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the party

Director: sally porter (the man who cried, rage, ginga and rosa)

Starring: timothy spall, kristen scott thomas, patricia clarkson, and cillian murphy

REVIEWER: Lyall carter

Janet hosts an intimate gathering of friends in her London home to celebrate her political ascension. After her acerbic best friend and others arrive, some with dramatic news to share, an announcement by Janet's husband provokes a series of revelations. As the sophisticated soiree starts to unravel, a night that began with champagne soon ends up with arguments, shouting and a pointed gun.

The Party has all the intimacy and grandiose of a London West End production.  A small cast of actors all giving terrific performances and even though you are engaged enough to want to see it out, there are no characters that you particular warm too. 

Janet, a career politician, has recently been promoted to a senior position in her party and hosts a group of close friends to celebrate her success. All seems well until Bill, Janet's husband, makes a dramatic announcement sending the party into utter chaos.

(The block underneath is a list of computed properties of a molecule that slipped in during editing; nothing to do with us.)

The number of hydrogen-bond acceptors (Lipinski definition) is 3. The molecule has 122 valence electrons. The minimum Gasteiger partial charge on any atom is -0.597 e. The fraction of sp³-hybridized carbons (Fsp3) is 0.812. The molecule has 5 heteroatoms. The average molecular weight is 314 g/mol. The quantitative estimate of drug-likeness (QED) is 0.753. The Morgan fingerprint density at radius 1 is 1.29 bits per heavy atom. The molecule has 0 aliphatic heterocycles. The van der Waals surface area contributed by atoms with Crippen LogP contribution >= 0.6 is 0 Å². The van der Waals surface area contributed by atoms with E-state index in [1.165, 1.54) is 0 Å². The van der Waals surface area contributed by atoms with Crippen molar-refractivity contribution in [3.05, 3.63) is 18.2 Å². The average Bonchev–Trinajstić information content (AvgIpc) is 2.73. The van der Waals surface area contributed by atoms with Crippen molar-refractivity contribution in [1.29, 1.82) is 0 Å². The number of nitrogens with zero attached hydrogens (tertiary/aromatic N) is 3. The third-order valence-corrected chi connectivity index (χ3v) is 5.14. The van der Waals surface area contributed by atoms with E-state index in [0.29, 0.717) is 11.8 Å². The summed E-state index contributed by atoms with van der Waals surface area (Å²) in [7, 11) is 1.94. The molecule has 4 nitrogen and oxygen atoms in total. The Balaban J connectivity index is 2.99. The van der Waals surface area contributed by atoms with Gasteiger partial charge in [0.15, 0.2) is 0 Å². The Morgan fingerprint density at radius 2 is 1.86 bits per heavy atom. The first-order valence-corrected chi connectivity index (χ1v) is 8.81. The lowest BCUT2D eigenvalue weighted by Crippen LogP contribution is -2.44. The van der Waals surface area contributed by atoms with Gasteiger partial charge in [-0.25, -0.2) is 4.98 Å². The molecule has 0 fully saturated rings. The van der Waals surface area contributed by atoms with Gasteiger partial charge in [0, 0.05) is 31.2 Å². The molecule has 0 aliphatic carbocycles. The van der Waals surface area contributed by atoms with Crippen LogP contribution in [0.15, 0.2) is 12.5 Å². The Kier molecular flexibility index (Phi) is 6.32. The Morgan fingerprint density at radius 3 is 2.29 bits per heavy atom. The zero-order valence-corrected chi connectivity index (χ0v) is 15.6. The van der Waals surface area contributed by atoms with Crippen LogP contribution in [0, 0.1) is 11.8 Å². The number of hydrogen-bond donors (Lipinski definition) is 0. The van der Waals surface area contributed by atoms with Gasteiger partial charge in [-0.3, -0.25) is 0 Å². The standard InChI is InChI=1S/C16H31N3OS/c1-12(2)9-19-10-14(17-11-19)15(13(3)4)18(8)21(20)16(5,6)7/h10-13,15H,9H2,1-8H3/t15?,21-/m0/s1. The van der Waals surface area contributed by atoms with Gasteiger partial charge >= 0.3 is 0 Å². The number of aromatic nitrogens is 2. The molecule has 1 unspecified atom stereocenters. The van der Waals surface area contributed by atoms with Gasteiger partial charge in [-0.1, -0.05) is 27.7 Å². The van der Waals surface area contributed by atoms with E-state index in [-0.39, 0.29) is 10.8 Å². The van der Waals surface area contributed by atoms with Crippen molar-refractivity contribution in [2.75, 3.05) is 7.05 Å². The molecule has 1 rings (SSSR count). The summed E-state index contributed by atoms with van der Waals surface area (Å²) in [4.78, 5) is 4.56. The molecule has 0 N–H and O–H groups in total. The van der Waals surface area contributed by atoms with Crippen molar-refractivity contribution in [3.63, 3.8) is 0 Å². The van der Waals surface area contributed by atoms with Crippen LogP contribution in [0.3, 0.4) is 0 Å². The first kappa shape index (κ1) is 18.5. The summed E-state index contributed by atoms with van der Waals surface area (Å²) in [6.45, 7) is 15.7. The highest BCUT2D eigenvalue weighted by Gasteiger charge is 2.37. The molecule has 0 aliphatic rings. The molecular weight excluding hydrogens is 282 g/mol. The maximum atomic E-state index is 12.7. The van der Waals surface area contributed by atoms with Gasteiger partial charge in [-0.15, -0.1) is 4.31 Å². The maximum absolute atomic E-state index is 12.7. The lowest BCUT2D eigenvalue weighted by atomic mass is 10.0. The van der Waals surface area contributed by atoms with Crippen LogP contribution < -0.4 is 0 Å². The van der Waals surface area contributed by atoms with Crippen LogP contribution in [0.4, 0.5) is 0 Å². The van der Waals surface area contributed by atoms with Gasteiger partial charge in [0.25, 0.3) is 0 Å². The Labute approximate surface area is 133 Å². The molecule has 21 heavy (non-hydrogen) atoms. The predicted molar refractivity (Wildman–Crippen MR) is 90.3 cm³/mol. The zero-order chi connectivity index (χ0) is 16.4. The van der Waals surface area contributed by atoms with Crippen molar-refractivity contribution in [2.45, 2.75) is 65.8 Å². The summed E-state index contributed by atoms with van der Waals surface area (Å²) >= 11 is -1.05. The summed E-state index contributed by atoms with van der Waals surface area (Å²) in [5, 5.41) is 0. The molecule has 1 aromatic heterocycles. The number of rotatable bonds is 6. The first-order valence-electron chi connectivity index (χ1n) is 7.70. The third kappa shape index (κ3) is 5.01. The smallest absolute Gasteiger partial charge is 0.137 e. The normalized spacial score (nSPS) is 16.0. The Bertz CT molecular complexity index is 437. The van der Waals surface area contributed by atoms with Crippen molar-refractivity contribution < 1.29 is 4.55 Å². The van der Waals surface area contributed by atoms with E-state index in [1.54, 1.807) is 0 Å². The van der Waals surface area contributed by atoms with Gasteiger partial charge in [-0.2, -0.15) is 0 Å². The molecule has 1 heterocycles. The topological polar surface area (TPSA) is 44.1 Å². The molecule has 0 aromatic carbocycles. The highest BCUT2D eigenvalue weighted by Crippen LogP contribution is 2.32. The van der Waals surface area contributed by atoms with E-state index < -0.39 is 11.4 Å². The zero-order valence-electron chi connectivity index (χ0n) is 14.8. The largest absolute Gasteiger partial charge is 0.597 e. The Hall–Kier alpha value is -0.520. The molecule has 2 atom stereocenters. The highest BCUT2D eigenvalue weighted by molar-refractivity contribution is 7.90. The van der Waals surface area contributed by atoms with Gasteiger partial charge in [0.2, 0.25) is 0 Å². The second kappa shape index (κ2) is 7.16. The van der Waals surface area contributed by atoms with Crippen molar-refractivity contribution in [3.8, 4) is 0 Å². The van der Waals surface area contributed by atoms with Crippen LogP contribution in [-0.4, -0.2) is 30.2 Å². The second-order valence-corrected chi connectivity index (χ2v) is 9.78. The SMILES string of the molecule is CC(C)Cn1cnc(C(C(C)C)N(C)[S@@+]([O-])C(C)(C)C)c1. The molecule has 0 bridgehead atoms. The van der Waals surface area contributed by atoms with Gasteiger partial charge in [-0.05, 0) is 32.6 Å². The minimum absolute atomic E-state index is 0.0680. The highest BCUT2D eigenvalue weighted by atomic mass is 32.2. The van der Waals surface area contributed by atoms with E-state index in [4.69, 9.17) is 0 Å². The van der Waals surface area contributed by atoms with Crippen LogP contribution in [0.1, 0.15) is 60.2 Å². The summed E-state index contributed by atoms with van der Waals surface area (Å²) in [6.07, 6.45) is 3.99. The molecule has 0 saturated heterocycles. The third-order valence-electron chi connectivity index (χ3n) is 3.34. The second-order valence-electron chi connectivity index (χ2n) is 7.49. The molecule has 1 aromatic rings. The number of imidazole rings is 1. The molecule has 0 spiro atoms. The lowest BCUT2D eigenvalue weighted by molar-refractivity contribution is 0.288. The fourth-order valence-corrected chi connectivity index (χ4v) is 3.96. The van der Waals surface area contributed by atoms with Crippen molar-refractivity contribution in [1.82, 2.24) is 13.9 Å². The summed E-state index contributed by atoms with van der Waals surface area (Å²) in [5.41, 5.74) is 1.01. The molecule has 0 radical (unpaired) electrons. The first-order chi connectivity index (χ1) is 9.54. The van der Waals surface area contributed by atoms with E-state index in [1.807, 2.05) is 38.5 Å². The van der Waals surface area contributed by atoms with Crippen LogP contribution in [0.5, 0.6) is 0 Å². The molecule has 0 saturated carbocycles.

One of the elements I really loved in The Party is how the story tellers take a rather normal social occasion and with each confession the drama and utter madness begins to unfold. The unfurling of the story is wonderfully crafted and a lot happens in the very short one hour and eleven minute running time. Yes. You heard correct. It only goes for just over an hour. 

The performances are outstanding: at times understated, at times raging, and at times just utter bonkers. You can't pick one as the MVP this is truly an ensemble cast and you moved mesmerised from one actor to the other as they all get their time in the cinematic sun. 

But what ultimately lets The Party down is that there is no one you really like, despite all the other elements being quite great. They are all too flawed, too selfish, and way too intellectual in a really annoying snobbish way to like any of them. And you kinda need to like at least one person in a story to fully and complete engage with it. 

A great ensemble cast and a cracking script are a bit let down by there being absolutely no one character that warm to.


The Party is available on DVD and digital from all good disc and digital retailers. 

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